Submitted by 3M
During the holidays, work is usually the last thing on anyone’s mind. But when a group of 3Mers in Tonawanda, N.Y. – a northern suburb of Buffalo -- found themselves snowed into a plant that faced the possibility of a catastrophic shutdown, they bravely shifted their priorities to help their coworkers and save the facility.
On the night before Christmas Eve, Winter Storm Elliot was forecast to hit the Buffalo region. Although employees working late were aware the storm was imminent and encouraged to leave, many were surprised by the storm’s severity.
As the blizzard worsened, road closures began and, eventually, no one (including emergency services) could get in or out of the plant. That left a core team of 15 employees from various areas of the plant stranded there from the evening of Dec. 23 until Dec. 26.
“There were mixed reactions when we found out that we were stuck here for Christmas,” said Katie Bates, manufacturing production supervisor. “But once we accepted that travel wasn’t an option, we became more concerned about making sure everyone still had jobs to come back to after the holidays.”
3M’s Tonawanda plant is the world’s largest producer of cellulose-based sponge material, which is used to make Scotch-Brite™ Brand and Scotch-Brite® ocelo™ branded products. In fact, every 21 days the facility makes enough sponges to cover the distance from New York City to Los Angeles. Viscose, an ingredient used in the sponge making process, is made at the plant and requires continuous operation. If production were to stop, the “batter” in the pipes would solidify, resulting in catastrophic equipment failure that would shut down the entire facility for weeks.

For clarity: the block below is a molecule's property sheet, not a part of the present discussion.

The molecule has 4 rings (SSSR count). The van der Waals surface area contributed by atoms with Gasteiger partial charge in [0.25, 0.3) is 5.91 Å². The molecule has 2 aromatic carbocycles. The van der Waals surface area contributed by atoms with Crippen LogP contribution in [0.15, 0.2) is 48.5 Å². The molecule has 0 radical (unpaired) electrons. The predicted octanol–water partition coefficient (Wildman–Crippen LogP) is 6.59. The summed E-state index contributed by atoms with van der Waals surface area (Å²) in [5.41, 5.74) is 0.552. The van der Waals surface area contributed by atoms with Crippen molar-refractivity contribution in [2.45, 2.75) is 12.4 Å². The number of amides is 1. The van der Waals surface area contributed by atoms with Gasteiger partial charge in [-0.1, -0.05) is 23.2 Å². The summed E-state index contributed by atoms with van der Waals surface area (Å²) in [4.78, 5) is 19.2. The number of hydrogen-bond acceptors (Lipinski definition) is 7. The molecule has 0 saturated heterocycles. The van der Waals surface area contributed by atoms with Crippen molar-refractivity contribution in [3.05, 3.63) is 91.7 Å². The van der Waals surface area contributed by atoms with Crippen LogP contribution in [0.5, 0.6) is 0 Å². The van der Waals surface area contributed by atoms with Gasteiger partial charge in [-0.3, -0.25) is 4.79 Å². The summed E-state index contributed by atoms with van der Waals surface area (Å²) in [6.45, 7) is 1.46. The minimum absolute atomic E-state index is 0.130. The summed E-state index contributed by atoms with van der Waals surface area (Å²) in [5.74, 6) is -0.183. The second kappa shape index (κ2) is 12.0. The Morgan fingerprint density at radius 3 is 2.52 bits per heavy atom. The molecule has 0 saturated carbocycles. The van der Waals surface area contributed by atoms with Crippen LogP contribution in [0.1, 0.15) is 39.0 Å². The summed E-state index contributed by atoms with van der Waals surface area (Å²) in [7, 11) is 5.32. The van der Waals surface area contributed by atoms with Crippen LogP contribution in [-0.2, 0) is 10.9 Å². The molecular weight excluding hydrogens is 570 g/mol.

Knowing this, the group made the best of their time at the plant and banded together to keep the lines running. They learned on the fly via phone calls with co-workers how to operate the machinery and broke the work up into shifts.
Management helped the group develop a meal plan with vending machine food and, when some travel restrictions were lifted, 26 other employees came in to help as they could.
“Being stuck here was very surreal,” said Serge DuBuke, converting crew leader. “Normally, you hear the hum of the machines and the people conversing at work, but there wasn’t any of that. It was just very, very quiet.”
Despite the circumstances, the team found ways to lift each other's spirits. One 3Mer made a snowman from some snow that blew in around a loading door. Another employee brought in a griddle, pancake mix, eggs and bacon and cooked everyone breakfast. Movies were played in the lunchroom to help those who needed background noise to sleep and for a dose of holiday spirit.
After the storm had passed, the team’s perseverance paid off. Catastrophic failure was prevented and the plant was back to full production in just three days.
“We didn't do it out of obligation. We did it because the plant is our livelihood and we care,” said Serge.
“The experience solidified how much of a family this place can be when we work together. Teamwork can push us through the hardest of times.”
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